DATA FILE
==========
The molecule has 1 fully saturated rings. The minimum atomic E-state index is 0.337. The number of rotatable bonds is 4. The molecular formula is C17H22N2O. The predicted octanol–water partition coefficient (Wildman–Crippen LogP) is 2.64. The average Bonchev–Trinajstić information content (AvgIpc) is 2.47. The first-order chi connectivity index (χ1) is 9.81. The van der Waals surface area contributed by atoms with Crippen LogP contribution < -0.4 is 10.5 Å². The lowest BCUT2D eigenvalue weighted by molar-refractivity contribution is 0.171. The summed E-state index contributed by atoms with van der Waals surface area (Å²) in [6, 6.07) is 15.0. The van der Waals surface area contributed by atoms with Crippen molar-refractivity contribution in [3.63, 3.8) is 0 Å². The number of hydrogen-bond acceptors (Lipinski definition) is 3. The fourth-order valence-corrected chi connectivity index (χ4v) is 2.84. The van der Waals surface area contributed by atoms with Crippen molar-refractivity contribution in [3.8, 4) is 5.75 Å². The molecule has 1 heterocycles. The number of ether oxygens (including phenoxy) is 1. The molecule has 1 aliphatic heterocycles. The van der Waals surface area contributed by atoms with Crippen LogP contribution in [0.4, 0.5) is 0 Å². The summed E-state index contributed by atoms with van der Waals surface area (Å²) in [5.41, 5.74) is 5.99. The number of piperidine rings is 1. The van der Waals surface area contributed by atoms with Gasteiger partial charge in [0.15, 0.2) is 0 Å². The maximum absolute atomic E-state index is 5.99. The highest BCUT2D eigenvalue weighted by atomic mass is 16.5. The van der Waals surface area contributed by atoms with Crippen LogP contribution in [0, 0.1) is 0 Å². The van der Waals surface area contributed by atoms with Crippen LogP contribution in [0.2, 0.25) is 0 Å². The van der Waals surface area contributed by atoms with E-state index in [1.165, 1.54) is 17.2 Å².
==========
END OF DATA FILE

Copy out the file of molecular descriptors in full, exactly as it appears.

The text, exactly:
The molecule has 1 fully saturated rings. The minimum atomic E-state index is 0.337. The number of rotatable bonds is 4. The molecular formula is C17H22N2O. The predicted octanol–water partition coefficient (Wildman–Crippen LogP) is 2.64. The average Bonchev–Trinajstić information content (AvgIpc) is 2.47. The first-order chi connectivity index (χ1) is 9.81. The van der Waals surface area contributed by atoms with Crippen LogP contribution < -0.4 is 10.5 Å². The lowest BCUT2D eigenvalue weighted by molar-refractivity contribution is 0.171. The summed E-state index contributed by atoms with van der Waals surface area (Å²) in [6, 6.07) is 15.0. The van der Waals surface area contributed by atoms with Crippen molar-refractivity contribution in [3.63, 3.8) is 0 Å². The number of hydrogen-bond acceptors (Lipinski definition) is 3. The fourth-order valence-corrected chi connectivity index (χ4v) is 2.84. The van der Waals surface area contributed by atoms with Crippen molar-refractivity contribution in [3.8, 4) is 5.75 Å². The molecule has 1 heterocycles. The number of ether oxygens (including phenoxy) is 1. The molecule has 1 aliphatic heterocycles. The van der Waals surface area contributed by atoms with Crippen LogP contribution in [0.4, 0.5) is 0 Å². The summed E-state index contributed by atoms with van der Waals surface area (Å²) in [5.41, 5.74) is 5.99. The number of piperidine rings is 1. The van der Waals surface area contributed by atoms with Gasteiger partial charge in [0.15, 0.2) is 0 Å². The maximum absolute atomic E-state index is 5.99. The highest BCUT2D eigenvalue weighted by atomic mass is 16.5. The van der Waals surface area contributed by atoms with Crippen LogP contribution in [0, 0.1) is 0 Å². The van der Waals surface area contributed by atoms with Crippen LogP contribution in [0.2, 0.25) is 0 Å². The van der Waals surface area contributed by atoms with E-state index in [1.165, 1.54) is 17.2 Å².